Data from: Seasonally dependent relationship between insect herbivores and host plant density in Jatropha nana, a tropical perennial herb
Nerlekar, Ashish N. (2018), Data from: Seasonally dependent relationship between insect herbivores and host plant density in Jatropha nana, a tropical perennial herb, Dryad, Dataset, https://doi.org/10.5061/dryad.dk5gt88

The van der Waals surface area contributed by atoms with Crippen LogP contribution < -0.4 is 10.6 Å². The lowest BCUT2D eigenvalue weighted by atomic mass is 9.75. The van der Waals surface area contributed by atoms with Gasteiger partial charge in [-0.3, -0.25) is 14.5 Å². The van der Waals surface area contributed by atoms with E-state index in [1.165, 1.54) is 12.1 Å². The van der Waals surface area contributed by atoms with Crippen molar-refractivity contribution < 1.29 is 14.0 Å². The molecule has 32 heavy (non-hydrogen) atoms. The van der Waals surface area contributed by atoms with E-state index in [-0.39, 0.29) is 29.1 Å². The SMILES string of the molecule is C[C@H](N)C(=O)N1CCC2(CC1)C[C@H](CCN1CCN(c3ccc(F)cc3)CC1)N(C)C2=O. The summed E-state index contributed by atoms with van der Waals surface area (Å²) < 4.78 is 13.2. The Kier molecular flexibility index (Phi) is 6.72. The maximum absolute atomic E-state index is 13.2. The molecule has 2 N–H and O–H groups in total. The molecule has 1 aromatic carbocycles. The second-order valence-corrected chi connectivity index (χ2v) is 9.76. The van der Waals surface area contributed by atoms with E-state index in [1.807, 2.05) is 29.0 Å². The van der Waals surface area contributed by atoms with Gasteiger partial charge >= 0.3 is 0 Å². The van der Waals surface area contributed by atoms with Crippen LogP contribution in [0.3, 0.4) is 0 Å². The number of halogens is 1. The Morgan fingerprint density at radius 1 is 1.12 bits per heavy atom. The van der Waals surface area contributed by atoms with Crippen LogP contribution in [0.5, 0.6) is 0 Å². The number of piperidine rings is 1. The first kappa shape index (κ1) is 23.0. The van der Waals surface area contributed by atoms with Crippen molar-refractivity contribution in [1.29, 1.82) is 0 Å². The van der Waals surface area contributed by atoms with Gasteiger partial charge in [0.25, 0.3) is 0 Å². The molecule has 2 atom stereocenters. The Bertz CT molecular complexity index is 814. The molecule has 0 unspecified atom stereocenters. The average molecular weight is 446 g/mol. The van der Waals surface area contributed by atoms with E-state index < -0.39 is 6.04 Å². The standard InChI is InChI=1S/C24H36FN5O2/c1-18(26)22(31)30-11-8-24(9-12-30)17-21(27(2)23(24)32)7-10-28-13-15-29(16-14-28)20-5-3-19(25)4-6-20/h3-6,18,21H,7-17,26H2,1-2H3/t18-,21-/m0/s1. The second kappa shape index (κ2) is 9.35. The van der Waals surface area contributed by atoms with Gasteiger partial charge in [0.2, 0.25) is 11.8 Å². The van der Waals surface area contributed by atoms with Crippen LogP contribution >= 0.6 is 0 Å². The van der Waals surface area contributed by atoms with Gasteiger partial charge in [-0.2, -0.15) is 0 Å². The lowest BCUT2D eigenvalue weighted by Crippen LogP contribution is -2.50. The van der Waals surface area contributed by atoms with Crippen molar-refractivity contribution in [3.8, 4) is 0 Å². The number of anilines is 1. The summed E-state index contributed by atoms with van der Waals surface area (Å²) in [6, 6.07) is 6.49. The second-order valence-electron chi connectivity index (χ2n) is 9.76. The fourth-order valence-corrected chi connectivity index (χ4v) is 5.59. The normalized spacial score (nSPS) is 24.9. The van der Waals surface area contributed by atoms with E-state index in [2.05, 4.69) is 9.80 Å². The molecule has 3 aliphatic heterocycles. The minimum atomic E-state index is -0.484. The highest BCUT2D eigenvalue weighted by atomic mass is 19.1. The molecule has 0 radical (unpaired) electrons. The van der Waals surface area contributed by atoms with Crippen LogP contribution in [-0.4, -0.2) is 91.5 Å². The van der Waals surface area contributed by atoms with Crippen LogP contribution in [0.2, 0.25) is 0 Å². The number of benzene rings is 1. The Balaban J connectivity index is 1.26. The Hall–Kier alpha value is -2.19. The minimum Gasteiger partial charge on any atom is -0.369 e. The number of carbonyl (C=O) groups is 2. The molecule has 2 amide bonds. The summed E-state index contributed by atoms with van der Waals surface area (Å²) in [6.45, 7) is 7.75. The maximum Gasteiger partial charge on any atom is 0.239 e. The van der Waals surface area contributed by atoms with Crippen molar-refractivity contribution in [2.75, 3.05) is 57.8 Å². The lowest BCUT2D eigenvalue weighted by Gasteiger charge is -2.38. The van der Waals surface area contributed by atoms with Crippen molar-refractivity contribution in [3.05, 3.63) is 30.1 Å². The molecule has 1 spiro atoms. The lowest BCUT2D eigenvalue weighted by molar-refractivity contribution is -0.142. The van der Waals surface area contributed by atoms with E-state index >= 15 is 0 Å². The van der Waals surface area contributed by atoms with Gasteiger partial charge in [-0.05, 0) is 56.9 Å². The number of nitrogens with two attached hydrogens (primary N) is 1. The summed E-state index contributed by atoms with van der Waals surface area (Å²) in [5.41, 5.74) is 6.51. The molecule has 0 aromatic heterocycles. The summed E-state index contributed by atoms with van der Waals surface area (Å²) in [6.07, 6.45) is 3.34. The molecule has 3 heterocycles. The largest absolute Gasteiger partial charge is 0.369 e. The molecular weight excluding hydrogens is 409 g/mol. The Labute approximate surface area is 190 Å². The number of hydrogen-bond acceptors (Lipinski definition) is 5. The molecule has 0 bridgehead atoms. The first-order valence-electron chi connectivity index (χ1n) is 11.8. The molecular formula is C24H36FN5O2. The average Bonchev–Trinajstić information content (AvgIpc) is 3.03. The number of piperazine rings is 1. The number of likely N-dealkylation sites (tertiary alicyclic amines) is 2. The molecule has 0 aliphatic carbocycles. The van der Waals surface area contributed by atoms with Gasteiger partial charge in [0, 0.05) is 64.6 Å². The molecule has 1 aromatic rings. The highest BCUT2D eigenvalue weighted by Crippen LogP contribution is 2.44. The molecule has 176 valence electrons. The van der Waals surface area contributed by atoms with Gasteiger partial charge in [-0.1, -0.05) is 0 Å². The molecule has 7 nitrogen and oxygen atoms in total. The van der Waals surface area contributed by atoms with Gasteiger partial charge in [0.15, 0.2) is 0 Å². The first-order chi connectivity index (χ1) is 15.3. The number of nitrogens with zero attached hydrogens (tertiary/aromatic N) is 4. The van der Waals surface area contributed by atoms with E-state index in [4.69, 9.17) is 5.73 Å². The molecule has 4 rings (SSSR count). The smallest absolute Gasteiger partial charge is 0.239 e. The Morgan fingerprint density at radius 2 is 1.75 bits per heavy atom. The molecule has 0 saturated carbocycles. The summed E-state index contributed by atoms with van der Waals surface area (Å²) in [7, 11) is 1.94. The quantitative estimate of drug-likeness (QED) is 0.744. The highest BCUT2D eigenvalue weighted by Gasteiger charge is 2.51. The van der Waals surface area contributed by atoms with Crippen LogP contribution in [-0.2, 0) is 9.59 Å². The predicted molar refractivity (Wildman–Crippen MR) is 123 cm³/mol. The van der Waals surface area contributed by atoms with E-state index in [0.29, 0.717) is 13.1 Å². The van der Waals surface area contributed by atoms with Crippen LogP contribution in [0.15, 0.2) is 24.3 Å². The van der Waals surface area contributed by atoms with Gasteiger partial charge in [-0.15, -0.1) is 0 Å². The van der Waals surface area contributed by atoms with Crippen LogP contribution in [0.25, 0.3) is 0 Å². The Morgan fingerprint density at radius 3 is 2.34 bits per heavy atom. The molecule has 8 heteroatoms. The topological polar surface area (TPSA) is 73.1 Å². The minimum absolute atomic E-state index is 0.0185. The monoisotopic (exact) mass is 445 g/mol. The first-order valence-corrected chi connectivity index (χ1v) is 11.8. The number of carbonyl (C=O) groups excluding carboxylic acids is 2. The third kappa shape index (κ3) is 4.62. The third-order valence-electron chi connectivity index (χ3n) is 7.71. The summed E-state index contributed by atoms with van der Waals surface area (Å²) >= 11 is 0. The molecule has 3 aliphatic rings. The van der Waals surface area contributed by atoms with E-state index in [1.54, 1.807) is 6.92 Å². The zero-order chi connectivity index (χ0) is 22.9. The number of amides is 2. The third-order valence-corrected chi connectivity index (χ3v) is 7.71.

The fact that plant spatial aggregation patterns shape insect herbivore communities in a variety of ways has resulted in a large body of literature on the subject. The landmark resource concentration hypothesis predicts that density of insect-herbivores per plant will increase as host plant density increases. I examined this prediction across temporal samplings using Jatropha nana and the associated specialist insect-herbivores as a system. Through 12 field samplings, I modelled the effect of host plant density on insect-herbivore loads. The initial samplings (2-3) provided evidence for the resource concentration hypothesis with insect loads increasing with increasing host plant density, whereas the later samplings (4-5, 7-11) showed the opposite- a resource dilution pattern with decline of insect loads with increasing host plant density. These patterns also depend on the biology of the herbivores and have important implications on J. nana population dynamics.